If you could take a time machine back five years and invest in one stock, you could do worse than choosing Baidu (NASDAQ:BIDU). The Chinese web-search company has been one of the most successful IPOs of the last decade and almost consistently one of the hottest tech stocks during a period when tech wasn’t so hot.
I say “almost” because of the last month. If that same time machine could let you sell Baidu shares a month ago, you might be happier today. With Chinese tech companies listing on U.S. exchanges, there have always been two concerns: first, that their accounting practices would be seen as suspect; and second, that the Chinese government would begin to change the rules in a way that hurt its tech companies.
For most of the last six years, Baidu seemed immune from both of those factors. But in the past month, they have become a problem for Baidu and other well-known Chinese tech companies trading on U.S. exchanges, such as Sina (NASDAQ:SINA), Sohu.com (NASDAQ:SOHU) and Yoku.com (NASDAQ:YOKU).
Since the end of August, Baidu is down 24%, and it’s the best-performing stock of the four. Sina is down 29%, Yoku is down 34%, and Sohu is down 36%. Only Shanda Interactive Entertainment (NASDAQ:SNDA) has held pace with the broader Nasdaq, declining a modest 5%.
There are a few reasons for the selloff. Prominent among them was a report from Reuters that the U.S. Justice Department was investigating accounting irregularities among Chinese companies that have listed on U.S. exchanges, after “dozens of China-based companies began disclosing auditor resignations or book-keeping irregularities.”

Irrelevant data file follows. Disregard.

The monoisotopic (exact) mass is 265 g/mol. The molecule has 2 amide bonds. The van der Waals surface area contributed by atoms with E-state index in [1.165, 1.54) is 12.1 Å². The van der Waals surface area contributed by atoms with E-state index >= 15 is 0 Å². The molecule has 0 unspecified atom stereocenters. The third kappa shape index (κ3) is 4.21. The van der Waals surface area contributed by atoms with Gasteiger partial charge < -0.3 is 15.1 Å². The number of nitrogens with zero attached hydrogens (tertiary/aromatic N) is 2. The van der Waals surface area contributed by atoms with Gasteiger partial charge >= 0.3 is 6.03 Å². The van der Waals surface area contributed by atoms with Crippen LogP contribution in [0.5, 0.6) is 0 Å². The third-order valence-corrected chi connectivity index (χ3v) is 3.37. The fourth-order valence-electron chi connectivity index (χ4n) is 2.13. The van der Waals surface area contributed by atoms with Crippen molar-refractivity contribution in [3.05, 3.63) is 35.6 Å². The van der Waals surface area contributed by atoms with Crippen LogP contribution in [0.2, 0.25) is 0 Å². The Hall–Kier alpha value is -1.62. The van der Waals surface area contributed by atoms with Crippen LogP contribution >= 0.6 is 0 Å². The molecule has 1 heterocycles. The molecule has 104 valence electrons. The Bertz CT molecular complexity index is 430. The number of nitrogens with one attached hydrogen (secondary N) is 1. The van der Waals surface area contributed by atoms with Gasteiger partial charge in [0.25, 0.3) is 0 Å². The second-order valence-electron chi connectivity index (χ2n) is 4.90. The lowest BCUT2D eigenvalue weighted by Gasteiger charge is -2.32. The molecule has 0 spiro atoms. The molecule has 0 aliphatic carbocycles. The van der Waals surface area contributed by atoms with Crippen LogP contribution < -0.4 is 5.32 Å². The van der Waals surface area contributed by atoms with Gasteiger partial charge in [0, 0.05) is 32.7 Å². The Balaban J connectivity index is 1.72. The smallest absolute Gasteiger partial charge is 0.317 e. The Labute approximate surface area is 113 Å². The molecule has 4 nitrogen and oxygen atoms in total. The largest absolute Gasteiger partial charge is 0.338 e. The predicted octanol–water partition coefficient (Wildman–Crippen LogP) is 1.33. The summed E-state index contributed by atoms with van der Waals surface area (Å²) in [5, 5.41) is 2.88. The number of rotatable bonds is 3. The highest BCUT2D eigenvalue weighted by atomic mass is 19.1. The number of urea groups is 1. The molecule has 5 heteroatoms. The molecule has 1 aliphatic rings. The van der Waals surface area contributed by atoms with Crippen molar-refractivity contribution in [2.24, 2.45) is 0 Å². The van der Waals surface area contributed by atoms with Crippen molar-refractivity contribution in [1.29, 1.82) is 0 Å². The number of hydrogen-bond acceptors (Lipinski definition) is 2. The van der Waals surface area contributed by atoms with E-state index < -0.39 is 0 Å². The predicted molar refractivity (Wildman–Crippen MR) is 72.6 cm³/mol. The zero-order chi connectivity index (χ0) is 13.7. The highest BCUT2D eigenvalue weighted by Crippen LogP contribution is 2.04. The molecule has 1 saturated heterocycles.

But it’s not just the U.S. government weighing down on Baidu and other Chinese Internet companies — the Chinese government appears to be doing so as well. On Aug. 30, Jeff Reeves noted that Baidu was slumping on a report in a state-run media outlet that alleged Baidu was striking deals with fraudulent advertisers (or rather, reporters fraudulently posing as fraudulent advertisers… oh, nevermind), as well as dishonest search-rank results.
Then came word this week that China’s government was tightening enforcement of rules allowing foreign ownership of Chinese companies, closing a loophole called the “variable interest entity” that allowed many Internet companies, including Baidu and Sina, to list on U.S. exchanges.
Nobody but the Chinese government seems sure why these crackdowns are coming now, but a MarketWatch writer said analysts have a few theories:
“Some see it as part of efforts to take back control over the Internet and a keep a lid on social-networking media, while others say it could be a way for authorities to lure home-grown companies to China’s domestic stock exchanges. Another theory goes that China has been embarrassed by accounting scandals of Chinese companies listed in the United States…”
horrible month of September for Baidu, the first real collapse in the stock’s six-year history. Baidu, which went public at $2.70 per ADS (or $27, before the 10-for-1 stock split last year), surged to $165.96 in late July. Since that record high, Baidu has lost a third of its value.
Some think that’s too far. While smaller, newer listings like Yoku and E-Commerce China Dangdang (NADAQ:DANG) might be affected by the DoJ investigation, larger companies like Baidu and Sina are less likely to be hurt. S&P analyst Scott Kessler said recent developments increased the risk in Baidu, so he was cutting his price target to $150 from $200. That target is still 35% above Baidu’s trading price. But as Kessler noted, “I’ve been following this company for a number of years, and I’ve gained a certain degree of comfort with their financial reporting… This is a well established company.”
Baidu’s web business is likely to thrive for some time. There are a few factors that could slow its growth – the cooling of the overheated Chinese economy, the DoJ investigation and the scrutiny and pressure of the Chinese government. If these problems pass in a few months, the 33% slide in Baidu’s shares might be a good chance to get in on future growth. The flip side is, getting in cheap on a promising stock often means taking on extra risk.